By Devi Bridgemohan
For students living out of state, it could become quite difficult to keep in contact with friends and family.
Some students are too preoccupied with school, while others are just too far from their hometowns. So how exactly are students keeping in touch with their families and friends?
“I usually talk to them once a day,” said sophomore Shealynn Gelderman. “I’m from Long Island, NY. I visit home often because it’s easy to get back home. I try to call them as much as I can and if I’m home on the weekends, we would try to find a time to hang out.”
The student population hails from 27 states, as well as 11 foreign countries. Around 59% of all undergraduates reside in on-campus housing facilities, while 92.1% of freshmen are living on campus.
On the contrary, commuters have the benefit of living at home and staying close to their families.
However, unlike residents, they lack the immediate access to school life and events. This comes across as a disadvantage to students like sophomore Iva Barun.
“On a certain level, there is disconnection because you’re not living amongst your peers,” said Barun. “You see them in class but you don’t stick around to see them later or hang out.”
“As a commuter, it’s your responsibility to join clubs and stay active in the Sacred Heart community in order to meet new people,” said Barun. “However, I feel like many commuters don’t really join clubs because it doesn’t fit in with their schedules or it’s too late at night.”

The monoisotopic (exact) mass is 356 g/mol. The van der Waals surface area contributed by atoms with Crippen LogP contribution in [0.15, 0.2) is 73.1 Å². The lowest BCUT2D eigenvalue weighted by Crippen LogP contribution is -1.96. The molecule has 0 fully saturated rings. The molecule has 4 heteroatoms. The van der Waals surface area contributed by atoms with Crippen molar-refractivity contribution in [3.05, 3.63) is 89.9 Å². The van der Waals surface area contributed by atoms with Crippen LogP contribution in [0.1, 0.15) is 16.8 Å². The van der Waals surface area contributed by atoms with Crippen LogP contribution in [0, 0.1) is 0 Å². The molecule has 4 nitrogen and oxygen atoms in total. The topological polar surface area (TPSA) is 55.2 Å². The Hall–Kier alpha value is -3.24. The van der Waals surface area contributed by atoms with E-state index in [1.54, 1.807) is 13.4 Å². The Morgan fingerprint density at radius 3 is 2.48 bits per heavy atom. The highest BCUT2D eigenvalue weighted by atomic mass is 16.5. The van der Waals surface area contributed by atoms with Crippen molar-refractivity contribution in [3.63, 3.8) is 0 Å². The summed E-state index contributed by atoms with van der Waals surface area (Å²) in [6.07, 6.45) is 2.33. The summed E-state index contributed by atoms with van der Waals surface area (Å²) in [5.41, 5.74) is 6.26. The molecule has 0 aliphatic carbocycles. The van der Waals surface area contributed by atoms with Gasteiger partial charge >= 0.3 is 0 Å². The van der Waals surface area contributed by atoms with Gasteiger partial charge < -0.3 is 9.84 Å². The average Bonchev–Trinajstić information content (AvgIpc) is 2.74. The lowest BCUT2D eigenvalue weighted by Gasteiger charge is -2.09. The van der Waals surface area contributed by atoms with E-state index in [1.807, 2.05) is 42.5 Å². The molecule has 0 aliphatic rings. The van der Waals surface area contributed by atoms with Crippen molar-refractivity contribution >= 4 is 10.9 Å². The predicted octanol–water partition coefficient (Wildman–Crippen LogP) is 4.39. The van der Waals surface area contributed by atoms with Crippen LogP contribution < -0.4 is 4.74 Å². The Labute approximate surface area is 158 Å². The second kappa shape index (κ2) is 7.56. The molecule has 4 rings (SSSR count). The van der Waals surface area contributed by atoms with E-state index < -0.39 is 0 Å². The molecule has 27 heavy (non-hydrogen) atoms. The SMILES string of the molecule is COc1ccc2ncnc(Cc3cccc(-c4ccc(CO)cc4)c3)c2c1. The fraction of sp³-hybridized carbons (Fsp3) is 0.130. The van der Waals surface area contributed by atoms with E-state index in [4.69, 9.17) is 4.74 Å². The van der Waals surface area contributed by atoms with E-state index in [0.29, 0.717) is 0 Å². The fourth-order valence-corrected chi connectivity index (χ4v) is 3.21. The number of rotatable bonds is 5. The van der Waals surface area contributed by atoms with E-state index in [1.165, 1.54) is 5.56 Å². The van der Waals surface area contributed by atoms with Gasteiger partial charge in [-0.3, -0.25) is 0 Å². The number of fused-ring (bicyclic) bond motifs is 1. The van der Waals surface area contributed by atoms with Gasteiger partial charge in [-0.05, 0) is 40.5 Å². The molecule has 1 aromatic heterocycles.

On the other end of this issue is sophomore Leticia D’Souza, who feels there are still ample opportunities for commuters to get involved on campus.
“At first I [wasn’t very active] because it was hard getting involved in clubs,” said D’Souza. “Most of the clubs I am interested in meet around 8:00 pm to 8:30 pm. However, I have joined dance, which does meet later in the day. I also feel like Hawley Lounge is a good place for commuters to hang out and meet. I try to stay active by attending a lot of events as well.
Students that study aboard are miles away from home and face challenges of their own.
While their trips serve the purpose of providing new educational experiences, studying abroad can create even more distance between students and their families.
“I traveled to Tokyo, Japan,” said senior Akili Marshall. “I stayed in the J.F.Oberlin University dorms in Fuchinobe. I was gone for 3 months.”
Marshall took advantage of modern technology to keep in touch with family and friends from home.
“I would call them and vice versa,” said Marshall. “I would also use an app called ‘Line’ to stay in contact with my friends in Japan and in the US.”
The trip worked out in Akili’s favor, giving her a peace of mind.
“I love traveling and getting away from my family for a while,” said Marshall. “I was able to go to so many parks and go out to eat with my friends as often as I wanted.”
Marshall also expressed much eagerness to travel again for studying abroad programs.
“I would love to go somewhere in South America next, or South Korea,” said Marshall.
Sacred Heart offers over 60 study abroad programs in 30 countries around the world that support a broad range of educational, professional, and personal goals. International experiences are available to all Sacred Heart and visiting students.
Whether it’s a program for traveling to another country or an event on campus to break up the day, Sacred Heart has experience-enriching options for dormers and commuters alike.